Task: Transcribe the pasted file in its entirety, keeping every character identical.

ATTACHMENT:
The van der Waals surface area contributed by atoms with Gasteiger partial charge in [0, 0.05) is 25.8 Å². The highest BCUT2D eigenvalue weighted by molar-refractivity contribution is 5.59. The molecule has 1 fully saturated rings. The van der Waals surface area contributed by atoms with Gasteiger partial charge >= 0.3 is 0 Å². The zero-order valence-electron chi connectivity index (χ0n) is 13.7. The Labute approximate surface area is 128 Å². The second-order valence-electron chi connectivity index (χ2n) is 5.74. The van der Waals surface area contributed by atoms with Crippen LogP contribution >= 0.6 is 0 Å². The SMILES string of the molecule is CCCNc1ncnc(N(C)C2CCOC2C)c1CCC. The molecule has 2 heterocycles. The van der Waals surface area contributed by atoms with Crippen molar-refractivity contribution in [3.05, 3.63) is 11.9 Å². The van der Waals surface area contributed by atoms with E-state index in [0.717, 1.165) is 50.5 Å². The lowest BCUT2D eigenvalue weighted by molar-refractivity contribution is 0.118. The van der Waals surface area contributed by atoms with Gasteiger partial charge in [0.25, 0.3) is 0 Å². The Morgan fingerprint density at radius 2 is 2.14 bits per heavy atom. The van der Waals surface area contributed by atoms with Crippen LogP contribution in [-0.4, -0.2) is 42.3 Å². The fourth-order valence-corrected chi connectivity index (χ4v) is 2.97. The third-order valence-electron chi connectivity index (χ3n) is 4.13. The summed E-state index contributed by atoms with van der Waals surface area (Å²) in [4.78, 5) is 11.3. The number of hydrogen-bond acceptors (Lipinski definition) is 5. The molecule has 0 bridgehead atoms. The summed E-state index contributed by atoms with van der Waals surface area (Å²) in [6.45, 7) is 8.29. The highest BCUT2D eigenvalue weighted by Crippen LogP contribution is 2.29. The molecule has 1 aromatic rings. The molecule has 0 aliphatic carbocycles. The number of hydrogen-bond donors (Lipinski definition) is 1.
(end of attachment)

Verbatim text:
The van der Waals surface area contributed by atoms with Gasteiger partial charge in [0, 0.05) is 25.8 Å². The highest BCUT2D eigenvalue weighted by molar-refractivity contribution is 5.59. The molecule has 1 fully saturated rings. The van der Waals surface area contributed by atoms with Gasteiger partial charge >= 0.3 is 0 Å². The zero-order valence-electron chi connectivity index (χ0n) is 13.7. The Labute approximate surface area is 128 Å². The second-order valence-electron chi connectivity index (χ2n) is 5.74. The van der Waals surface area contributed by atoms with Crippen LogP contribution >= 0.6 is 0 Å². The SMILES string of the molecule is CCCNc1ncnc(N(C)C2CCOC2C)c1CCC. The molecule has 2 heterocycles. The van der Waals surface area contributed by atoms with Crippen molar-refractivity contribution in [3.05, 3.63) is 11.9 Å². The van der Waals surface area contributed by atoms with E-state index in [0.717, 1.165) is 50.5 Å². The lowest BCUT2D eigenvalue weighted by molar-refractivity contribution is 0.118. The van der Waals surface area contributed by atoms with Gasteiger partial charge in [0.25, 0.3) is 0 Å². The Morgan fingerprint density at radius 2 is 2.14 bits per heavy atom. The van der Waals surface area contributed by atoms with Crippen LogP contribution in [-0.4, -0.2) is 42.3 Å². The fourth-order valence-corrected chi connectivity index (χ4v) is 2.97. The third-order valence-electron chi connectivity index (χ3n) is 4.13. The summed E-state index contributed by atoms with van der Waals surface area (Å²) in [4.78, 5) is 11.3. The number of hydrogen-bond acceptors (Lipinski definition) is 5. The molecule has 0 bridgehead atoms. The summed E-state index contributed by atoms with van der Waals surface area (Å²) in [6.45, 7) is 8.29. The highest BCUT2D eigenvalue weighted by Crippen LogP contribution is 2.29. The molecule has 1 aromatic rings. The molecule has 0 aliphatic carbocycles. The number of hydrogen-bond donors (Lipinski definition) is 1.